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Forging ahead

St Gallen geothermal project to continue

The top of the St Gallen borehole (Keystone)

The top of the St Gallen borehole


The city of St Gallen is to continue provisionally with its geothermal project despite the earth tremor triggered by boring work on July 20 which was felt across a large area of eastern Switzerland, and its aftershocks.

Fredy Brunner, the member of the city council responsible for technical operations, announced the decision on Tuesday, having informed Swiss Energy Minister Doris Leuthard the previous day.

The decision was taken after consultations with various experts, he said. The borehole has been stabilised and pipes have again been inserted to a depth of 4,000 metres. Another 400 metres remains to be re-drilled and fitted with pipes.

When the first phase of the work has been completed at the end of October, drilling will be temporarily halted and the borehole will be sealed. A final decision on whether to continue will be taken in summer 2014. Local voters will have to approve future steps.

A "far-sighted" decision

The Federal Energy Office, which wants geothermal power to supply about six per cent of Switzerland’s energy needs by 2050, has welcomed St Gallen’s decision.

Energy Office spokeswoman Marianne Zünd told the Swiss News Agency that her office believed in the potential of geothermal power. “We simply have too little experience of this technology,” she said. “It is only through such projects and international networking that we can increase the level of our knowledge.”

“We realise that geothermal projects are expensive and entail certain risks,” she added, explaining that was why the government had provided a risk guarantee.

The Swiss Society for Geothermal Energy described the decision not to abandon the project as “far-sighted”. It said the timetable that had been drawn up would make it possible to analyse all the data carefully, and that this would help develop better models to evaluate seismic risks.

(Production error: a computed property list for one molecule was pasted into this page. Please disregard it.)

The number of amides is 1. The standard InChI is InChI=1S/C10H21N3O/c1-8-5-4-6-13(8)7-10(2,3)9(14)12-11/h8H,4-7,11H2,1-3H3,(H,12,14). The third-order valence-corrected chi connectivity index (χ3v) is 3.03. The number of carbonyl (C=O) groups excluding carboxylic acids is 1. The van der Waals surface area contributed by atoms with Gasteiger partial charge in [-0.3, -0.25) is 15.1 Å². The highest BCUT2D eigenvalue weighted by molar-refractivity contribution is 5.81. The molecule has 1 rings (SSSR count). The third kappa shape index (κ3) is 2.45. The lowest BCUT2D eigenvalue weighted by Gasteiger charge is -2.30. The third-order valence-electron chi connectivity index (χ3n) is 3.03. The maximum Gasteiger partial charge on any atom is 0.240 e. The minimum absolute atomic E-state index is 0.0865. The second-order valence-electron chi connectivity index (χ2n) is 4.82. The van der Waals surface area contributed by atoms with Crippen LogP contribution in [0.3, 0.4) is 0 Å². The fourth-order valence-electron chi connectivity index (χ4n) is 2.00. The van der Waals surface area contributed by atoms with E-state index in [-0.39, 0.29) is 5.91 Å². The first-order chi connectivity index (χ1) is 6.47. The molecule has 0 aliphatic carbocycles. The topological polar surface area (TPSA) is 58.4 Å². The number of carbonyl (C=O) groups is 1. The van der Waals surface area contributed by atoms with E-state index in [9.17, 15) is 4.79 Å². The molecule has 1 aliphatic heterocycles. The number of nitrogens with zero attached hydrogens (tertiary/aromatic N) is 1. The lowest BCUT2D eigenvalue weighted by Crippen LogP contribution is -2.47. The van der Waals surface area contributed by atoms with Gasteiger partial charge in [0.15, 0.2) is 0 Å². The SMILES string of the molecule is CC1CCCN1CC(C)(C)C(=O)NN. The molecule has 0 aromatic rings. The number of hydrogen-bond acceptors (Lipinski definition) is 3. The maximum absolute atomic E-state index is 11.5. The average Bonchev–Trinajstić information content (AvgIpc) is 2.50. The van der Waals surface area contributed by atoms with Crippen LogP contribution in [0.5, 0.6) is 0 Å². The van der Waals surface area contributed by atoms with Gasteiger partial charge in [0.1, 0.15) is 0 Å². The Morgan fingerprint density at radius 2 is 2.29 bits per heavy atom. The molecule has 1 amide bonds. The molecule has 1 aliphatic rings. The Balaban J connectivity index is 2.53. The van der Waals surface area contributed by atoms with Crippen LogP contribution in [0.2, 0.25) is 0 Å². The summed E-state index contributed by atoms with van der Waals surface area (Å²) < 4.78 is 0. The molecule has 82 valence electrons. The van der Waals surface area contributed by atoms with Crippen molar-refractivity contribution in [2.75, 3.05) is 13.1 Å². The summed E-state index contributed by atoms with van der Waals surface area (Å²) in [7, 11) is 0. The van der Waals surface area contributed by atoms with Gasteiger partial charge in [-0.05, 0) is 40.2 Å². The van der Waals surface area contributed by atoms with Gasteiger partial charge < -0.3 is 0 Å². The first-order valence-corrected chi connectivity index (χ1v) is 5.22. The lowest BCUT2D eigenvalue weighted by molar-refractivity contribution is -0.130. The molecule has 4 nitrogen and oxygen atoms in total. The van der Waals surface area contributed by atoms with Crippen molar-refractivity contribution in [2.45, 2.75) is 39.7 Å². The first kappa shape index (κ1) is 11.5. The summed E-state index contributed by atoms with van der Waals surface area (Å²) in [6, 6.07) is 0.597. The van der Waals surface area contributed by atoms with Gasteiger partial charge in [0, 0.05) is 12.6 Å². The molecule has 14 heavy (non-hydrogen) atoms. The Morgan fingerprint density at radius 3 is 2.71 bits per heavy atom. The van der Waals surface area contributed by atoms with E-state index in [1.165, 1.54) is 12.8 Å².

“Those in charge of the project are aware that it is impossible to completely rule out tremors being heard or felt during future work,” the society pointed out.

Promising energy source

Drilling for the St Gallen project had been on hold since the quake, which had a magnitude of 3.5, and whose epicentre was registered at a depth of four kilometres. The Swiss Seismological Service (SED), based at Federal institute of Technology Zurich said at the time it was directly related to test measurements and simulations for the drilling of the geothermal power project.

Stefan Wiemer, the director of the SED, quoted by the Swiss News Agency, said man-made earthquakes were a growing problem. He warned that the aftershocks could continue for months or years, but added that quakes below a magnitude of four generally caused no damage.

It is thought that existing tensions had helped trigger the tremor.

A similar project in Basel was called off in 2009, three years after a series of tremors, the largest of which registered a magnitude of 3.4.

Geothermal energy, which exploits the underground heat produced from the decay of  naturally occurring radioactive elements, is currently used in Switzerland mainly for heating. However, the project in St Gallen, along with another one underway in Lavey-les-Bains in the south west of the country, is designed to produce electricity.

According to the Energy Office, the potential for geothermal electricity production in Switzerland is very high, but “there is still a great deal of uncertainty regarding the associated costs and feasibility”. Its attractions include the fact that it is “inexhaustible, clean and constant”, and CO2 free. It says experts believe that by 2030 the country will have about a dozen geothermal plants in operation. and agencies



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